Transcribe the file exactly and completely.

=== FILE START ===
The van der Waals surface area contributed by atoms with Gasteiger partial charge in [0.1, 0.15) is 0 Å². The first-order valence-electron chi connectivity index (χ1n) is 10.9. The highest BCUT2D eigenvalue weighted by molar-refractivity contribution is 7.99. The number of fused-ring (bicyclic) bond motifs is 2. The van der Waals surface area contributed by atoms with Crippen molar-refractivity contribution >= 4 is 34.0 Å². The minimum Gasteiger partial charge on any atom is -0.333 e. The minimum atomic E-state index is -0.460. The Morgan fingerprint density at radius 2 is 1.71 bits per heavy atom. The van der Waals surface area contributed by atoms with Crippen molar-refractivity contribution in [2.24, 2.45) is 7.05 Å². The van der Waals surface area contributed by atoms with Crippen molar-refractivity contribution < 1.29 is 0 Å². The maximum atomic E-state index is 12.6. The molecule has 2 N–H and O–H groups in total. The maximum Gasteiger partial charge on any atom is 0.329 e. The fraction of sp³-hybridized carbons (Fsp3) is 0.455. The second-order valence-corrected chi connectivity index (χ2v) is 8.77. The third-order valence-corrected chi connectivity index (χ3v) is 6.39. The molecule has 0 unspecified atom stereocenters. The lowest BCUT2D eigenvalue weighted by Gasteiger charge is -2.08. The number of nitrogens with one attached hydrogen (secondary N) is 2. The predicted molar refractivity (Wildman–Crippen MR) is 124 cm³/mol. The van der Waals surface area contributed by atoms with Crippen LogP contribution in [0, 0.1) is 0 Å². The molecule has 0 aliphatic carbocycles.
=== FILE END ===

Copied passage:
The van der Waals surface area contributed by atoms with Gasteiger partial charge in [0.1, 0.15) is 0 Å². The first-order valence-electron chi connectivity index (χ1n) is 10.9. The highest BCUT2D eigenvalue weighted by molar-refractivity contribution is 7.99. The number of fused-ring (bicyclic) bond motifs is 2. The van der Waals surface area contributed by atoms with Crippen molar-refractivity contribution >= 4 is 34.0 Å². The minimum Gasteiger partial charge on any atom is -0.333 e. The minimum atomic E-state index is -0.460. The Morgan fingerprint density at radius 2 is 1.71 bits per heavy atom. The van der Waals surface area contributed by atoms with Crippen molar-refractivity contribution in [2.24, 2.45) is 7.05 Å². The van der Waals surface area contributed by atoms with Crippen molar-refractivity contribution < 1.29 is 0 Å². The maximum atomic E-state index is 12.6. The molecule has 2 N–H and O–H groups in total. The maximum Gasteiger partial charge on any atom is 0.329 e. The fraction of sp³-hybridized carbons (Fsp3) is 0.455. The second-order valence-corrected chi connectivity index (χ2v) is 8.77. The third-order valence-corrected chi connectivity index (χ3v) is 6.39. The molecule has 0 unspecified atom stereocenters. The lowest BCUT2D eigenvalue weighted by Gasteiger charge is -2.08. The number of nitrogens with one attached hydrogen (secondary N) is 2. The predicted molar refractivity (Wildman–Crippen MR) is 124 cm³/mol. The van der Waals surface area contributed by atoms with Crippen LogP contribution in [0, 0.1) is 0 Å². The molecule has 0 aliphatic carbocycles.